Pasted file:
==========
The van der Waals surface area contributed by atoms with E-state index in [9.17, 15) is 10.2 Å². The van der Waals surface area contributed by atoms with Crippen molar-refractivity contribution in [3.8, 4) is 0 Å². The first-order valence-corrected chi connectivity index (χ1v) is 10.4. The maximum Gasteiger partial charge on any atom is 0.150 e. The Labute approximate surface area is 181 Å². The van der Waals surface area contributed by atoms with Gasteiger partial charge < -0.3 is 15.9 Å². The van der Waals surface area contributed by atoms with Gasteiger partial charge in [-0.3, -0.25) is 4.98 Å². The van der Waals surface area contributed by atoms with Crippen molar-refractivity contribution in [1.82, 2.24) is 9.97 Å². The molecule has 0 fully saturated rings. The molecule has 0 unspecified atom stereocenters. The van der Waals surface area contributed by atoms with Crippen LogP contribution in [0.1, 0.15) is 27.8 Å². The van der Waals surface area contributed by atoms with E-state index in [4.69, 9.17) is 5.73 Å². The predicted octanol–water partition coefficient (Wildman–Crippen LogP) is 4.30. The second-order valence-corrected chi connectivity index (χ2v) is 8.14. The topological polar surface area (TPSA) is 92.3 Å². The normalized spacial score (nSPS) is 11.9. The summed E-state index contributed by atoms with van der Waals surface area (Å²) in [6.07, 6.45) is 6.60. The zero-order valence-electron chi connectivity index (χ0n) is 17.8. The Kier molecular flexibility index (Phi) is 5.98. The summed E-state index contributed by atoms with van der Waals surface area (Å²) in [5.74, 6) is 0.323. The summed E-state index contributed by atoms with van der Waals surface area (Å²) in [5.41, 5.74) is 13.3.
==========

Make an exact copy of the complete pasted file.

The van der Waals surface area contributed by atoms with E-state index in [9.17, 15) is 10.2 Å². The van der Waals surface area contributed by atoms with Crippen molar-refractivity contribution in [3.8, 4) is 0 Å². The first-order valence-corrected chi connectivity index (χ1v) is 10.4. The maximum Gasteiger partial charge on any atom is 0.150 e. The Labute approximate surface area is 181 Å². The van der Waals surface area contributed by atoms with Gasteiger partial charge < -0.3 is 15.9 Å². The van der Waals surface area contributed by atoms with Gasteiger partial charge in [-0.3, -0.25) is 4.98 Å². The van der Waals surface area contributed by atoms with Crippen molar-refractivity contribution in [1.82, 2.24) is 9.97 Å². The molecule has 0 fully saturated rings. The molecule has 0 unspecified atom stereocenters. The van der Waals surface area contributed by atoms with Crippen LogP contribution in [0.1, 0.15) is 27.8 Å². The van der Waals surface area contributed by atoms with E-state index in [4.69, 9.17) is 5.73 Å². The predicted octanol–water partition coefficient (Wildman–Crippen LogP) is 4.30. The second-order valence-corrected chi connectivity index (χ2v) is 8.14. The topological polar surface area (TPSA) is 92.3 Å². The normalized spacial score (nSPS) is 11.9. The summed E-state index contributed by atoms with van der Waals surface area (Å²) in [6.07, 6.45) is 6.60. The zero-order valence-electron chi connectivity index (χ0n) is 17.8. The Kier molecular flexibility index (Phi) is 5.98. The summed E-state index contributed by atoms with van der Waals surface area (Å²) in [5.74, 6) is 0.323. The summed E-state index contributed by atoms with van der Waals surface area (Å²) in [5.41, 5.74) is 13.3.